HR Needs to Shave with Occam’s Razor

Paul Hebert Employee Communications, Employee Engagement, employee experience, Engagement and Satisfaction, Good HR, HR, HR Technology, Paul Hebert

Time for a quiz, my fellow HR aficionados!

Look at the three numbers below.

7… 84… 3,321

Your job is to find a rule based on those three numbers that will allow you to predict the next number in the series. Ready – GO!

I’ll give you the answer at the end, but take some time… jot down your theory. Don’t jump ahead and read the answer – it will ruin the fun and all of us at FOT will know if you cheated and we’ll social media shame you. See, we have a tracking pixel on this page that tells us who reads the post and if they jumped from the top to the bottom within the first 20 seconds of this post loading in your browser. Don’t be that guy or that girl. Srsly.

But here’s my premise: HR makes employee engagement complex and difficult on purpose when a simpler explanation is probably the right answer.

Why do I think that?

Glad you asked.

It Ain’t Worth It Unless It’s Hard

Why do people think brewing coffee with 20 steps, precise water temperature and atomic-clock level steeping time makes a better cup of coffee than simply plugging in the Mr. Coffee?

Why are “big data”, artificial intelligence and systems thinking pushing their big, complicated noses into the HR tent? Because it feeds our need for complexity. Humans LOVE complexity. There is actually a decision bias attached to it called, not-complex at all, complexity bias.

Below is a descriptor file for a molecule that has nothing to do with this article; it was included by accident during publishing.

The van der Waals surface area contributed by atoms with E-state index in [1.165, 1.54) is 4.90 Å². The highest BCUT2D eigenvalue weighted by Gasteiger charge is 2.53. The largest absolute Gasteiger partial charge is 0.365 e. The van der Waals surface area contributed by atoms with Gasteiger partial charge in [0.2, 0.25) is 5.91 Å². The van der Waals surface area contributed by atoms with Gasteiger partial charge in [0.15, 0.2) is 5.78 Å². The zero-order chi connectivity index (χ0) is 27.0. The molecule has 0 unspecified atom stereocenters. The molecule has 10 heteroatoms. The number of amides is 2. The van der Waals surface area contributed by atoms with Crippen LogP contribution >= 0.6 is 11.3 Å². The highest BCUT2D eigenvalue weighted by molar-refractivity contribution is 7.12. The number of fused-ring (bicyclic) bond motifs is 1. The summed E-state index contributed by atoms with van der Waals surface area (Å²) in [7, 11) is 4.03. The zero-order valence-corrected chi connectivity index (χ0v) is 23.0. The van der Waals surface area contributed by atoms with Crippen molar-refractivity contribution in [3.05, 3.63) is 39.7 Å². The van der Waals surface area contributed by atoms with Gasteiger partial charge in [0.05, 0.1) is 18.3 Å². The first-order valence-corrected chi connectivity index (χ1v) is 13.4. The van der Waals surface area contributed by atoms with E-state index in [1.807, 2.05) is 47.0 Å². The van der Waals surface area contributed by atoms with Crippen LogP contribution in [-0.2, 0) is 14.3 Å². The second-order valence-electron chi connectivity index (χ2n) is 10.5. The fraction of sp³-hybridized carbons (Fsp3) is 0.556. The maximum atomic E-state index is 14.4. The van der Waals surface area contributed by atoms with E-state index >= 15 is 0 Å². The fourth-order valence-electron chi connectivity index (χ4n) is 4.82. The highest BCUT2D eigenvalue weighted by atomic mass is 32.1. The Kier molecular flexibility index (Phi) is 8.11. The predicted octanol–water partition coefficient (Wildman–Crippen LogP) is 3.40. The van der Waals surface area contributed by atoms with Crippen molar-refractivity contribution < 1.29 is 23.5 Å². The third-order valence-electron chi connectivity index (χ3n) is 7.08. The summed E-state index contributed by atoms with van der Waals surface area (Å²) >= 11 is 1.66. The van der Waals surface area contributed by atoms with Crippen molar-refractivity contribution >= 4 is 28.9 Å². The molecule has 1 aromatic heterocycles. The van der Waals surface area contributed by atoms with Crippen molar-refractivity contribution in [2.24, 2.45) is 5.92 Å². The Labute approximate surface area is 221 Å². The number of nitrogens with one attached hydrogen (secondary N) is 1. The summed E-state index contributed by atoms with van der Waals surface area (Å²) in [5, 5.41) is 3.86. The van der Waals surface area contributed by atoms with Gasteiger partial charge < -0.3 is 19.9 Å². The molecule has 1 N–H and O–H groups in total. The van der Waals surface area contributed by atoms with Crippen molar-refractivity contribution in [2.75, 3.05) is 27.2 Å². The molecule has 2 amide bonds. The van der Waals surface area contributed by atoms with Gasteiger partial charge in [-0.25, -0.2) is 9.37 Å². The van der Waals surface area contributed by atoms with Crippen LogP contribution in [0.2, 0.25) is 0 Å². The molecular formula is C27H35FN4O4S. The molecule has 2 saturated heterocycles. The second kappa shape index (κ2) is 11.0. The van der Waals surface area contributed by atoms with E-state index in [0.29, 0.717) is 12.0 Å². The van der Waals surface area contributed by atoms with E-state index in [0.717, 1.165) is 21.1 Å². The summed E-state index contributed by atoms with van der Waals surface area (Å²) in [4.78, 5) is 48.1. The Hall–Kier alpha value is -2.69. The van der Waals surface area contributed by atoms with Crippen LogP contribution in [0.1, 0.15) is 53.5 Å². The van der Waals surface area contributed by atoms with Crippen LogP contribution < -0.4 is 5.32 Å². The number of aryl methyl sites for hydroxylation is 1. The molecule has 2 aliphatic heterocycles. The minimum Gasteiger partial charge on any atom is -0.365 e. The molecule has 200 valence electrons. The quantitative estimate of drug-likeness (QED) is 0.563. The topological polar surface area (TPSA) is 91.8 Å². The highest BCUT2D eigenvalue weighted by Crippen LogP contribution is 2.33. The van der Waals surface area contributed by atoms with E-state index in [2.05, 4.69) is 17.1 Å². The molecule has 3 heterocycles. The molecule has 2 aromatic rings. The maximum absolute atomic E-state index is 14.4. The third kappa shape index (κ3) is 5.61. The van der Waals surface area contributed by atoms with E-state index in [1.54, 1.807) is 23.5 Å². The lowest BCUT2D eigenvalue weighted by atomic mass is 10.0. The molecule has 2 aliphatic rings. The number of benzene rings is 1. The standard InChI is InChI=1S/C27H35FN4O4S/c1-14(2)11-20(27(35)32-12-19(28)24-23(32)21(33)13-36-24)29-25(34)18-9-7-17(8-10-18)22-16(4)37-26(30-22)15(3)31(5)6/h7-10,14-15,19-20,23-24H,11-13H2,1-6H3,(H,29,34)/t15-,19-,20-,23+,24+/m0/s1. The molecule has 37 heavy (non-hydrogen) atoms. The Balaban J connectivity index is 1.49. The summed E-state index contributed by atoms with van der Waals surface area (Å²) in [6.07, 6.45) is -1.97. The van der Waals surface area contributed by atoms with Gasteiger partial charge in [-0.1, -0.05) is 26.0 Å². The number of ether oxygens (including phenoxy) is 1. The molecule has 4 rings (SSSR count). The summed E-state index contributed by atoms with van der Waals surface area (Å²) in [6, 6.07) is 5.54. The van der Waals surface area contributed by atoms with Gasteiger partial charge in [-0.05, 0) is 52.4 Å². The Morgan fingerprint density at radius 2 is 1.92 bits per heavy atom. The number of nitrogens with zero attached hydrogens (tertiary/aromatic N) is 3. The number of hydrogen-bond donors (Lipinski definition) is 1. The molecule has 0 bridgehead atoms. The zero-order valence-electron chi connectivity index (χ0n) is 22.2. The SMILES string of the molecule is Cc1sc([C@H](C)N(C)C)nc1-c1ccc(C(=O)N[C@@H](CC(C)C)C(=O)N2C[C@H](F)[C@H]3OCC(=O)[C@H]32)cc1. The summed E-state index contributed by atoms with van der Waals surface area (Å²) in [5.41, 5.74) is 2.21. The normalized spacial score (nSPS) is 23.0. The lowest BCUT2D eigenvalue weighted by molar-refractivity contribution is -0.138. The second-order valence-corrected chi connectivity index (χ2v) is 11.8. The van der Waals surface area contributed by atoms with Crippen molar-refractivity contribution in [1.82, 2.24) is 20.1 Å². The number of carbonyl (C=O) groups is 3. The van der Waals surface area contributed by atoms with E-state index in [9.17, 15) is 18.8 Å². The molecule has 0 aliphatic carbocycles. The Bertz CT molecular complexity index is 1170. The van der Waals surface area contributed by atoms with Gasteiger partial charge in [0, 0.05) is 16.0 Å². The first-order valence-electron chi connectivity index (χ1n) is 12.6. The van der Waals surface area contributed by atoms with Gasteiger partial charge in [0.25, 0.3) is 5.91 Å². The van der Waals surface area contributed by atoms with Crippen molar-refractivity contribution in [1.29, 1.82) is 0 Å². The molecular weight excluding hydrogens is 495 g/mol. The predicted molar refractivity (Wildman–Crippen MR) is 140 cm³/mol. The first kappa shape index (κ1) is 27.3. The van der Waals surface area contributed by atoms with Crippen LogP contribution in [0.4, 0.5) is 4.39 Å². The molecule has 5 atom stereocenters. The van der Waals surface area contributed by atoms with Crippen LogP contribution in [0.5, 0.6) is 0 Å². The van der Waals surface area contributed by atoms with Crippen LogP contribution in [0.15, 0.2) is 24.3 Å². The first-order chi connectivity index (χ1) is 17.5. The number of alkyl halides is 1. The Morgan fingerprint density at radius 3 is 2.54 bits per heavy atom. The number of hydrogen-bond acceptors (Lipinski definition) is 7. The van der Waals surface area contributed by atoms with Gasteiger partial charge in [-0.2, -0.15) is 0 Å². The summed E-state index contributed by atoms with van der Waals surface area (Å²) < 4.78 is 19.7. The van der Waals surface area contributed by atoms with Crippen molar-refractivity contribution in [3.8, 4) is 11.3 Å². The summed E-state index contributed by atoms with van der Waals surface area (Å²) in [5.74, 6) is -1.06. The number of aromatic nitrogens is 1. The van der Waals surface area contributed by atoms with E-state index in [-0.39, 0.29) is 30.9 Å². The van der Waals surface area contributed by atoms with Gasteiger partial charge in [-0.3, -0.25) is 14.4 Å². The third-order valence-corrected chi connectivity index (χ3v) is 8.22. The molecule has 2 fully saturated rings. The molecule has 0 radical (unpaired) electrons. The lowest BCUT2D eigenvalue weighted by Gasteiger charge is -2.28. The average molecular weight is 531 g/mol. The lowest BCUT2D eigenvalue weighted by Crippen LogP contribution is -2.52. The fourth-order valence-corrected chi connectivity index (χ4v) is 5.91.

We assume someone using big, obscure words knows what they are talking about. We think complex math is better than really smart deductions and insights based on our innate ability to recognize patterns. Complexity makes things seem important and special. Think about the coffee example. Can a Mr. Coffee brew a good cup of coffee? Does the 20-step process really create a beverage that much better? In other words, is the juice worth the squeeze? And what about all the corporate bureaucracy designed to increase the relative importance of the activity (or the department requiring it?) Complexity elevates the position of an issue in our primitive human brains.